Saturday 4 December 1993, London

Backwards and forwards, backwards and forwards. Brussels, Brent, Brighton, Brent, Brussels. Back in London again after an horrible journey back from Brussels. The train to the airport was crowded, the airport was crowded, the aeroplane was crowded (and late), the Piccadilly tube was crowded, the Jubilee tube was crowded; I was exhausted by the time I got home. And I got home to find both Adam and Barbara sick from the flu and tired and grumpy. Adam’s not been to school all week. All the world and his brother seem to be down with the flu; my mother’s in bed too, flat on her back. No doubt I’ll be there too next.

I spent all day yesterday with John Gummer. In the morning I woke up to listen to him being interviewed on the radio, then an hour or two later I watched him in the Council of Ministers during a debate on the Commission’s green paper on environmental liability. Since the debacle over Denmark’s failure to ratify the Maastricht referendum first time round, the Council has made vague moves in the direction of transparency by opening certain debates to public cameras - environment liability was the first I’ve watched. (Oddly, after five years of tripping to Brussels, I also watched my first European Parliament plenary session - the new juke box building has been opened in Brussels and the EP has begun holding special sessions there.) And then, in the evening, I kept bumping into Gummer in the airport and on my plane. He was given a special lounge to wait in while I had to sit with the rabble. But we both experienced the same delays, I’m glad to say, even though he was at the front of Club Class, and I was at the back of steerage class. By the by, I hear that the Pope is making it particularly easy for disenchanted Protestant clergy and other dignitaries, those that cannot live with women priests, to join the Roman Catholic throng. I think the Church of England will be well rid of Gummer and his cronies, let the Catholics have ‘em.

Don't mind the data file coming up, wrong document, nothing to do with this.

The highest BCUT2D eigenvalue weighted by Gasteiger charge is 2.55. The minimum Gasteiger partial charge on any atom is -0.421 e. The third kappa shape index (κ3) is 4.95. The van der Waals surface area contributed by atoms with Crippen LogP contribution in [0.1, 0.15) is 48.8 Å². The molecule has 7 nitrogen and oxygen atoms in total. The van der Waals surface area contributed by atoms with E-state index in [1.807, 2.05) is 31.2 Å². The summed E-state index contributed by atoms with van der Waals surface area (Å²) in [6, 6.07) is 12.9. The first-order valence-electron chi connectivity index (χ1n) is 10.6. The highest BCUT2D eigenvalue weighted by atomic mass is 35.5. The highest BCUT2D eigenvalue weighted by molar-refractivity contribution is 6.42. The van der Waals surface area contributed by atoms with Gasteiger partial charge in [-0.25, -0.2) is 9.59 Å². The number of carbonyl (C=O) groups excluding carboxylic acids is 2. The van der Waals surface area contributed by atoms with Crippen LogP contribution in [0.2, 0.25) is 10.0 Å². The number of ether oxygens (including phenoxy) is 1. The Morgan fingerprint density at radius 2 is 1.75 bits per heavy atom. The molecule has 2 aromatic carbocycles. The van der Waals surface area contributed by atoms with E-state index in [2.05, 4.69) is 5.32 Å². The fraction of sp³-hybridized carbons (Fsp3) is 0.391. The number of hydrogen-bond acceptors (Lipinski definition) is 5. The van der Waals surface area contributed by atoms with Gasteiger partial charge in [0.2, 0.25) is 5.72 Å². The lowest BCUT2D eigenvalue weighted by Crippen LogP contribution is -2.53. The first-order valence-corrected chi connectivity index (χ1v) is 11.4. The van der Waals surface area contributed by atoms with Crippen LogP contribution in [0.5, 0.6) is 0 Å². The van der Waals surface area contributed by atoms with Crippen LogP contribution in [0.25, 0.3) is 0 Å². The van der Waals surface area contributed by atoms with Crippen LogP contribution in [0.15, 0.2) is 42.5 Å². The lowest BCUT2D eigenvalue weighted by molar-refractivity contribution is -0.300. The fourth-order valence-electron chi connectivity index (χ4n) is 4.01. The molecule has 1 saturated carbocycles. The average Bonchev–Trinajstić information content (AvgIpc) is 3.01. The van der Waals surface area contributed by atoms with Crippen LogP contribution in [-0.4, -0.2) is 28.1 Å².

I should be in Brussels next week. Not only is there the Energy Council on Friday, but the full results of the Environment Council will only be available on Monday, and there is a Research Council on Wednesday. Also on Wednesday, the Commission is set to adopt a whole package of energy dossiers; I’ve got some of them, but I’ll really have to scrabble around on the phone to get the rest in a hurry.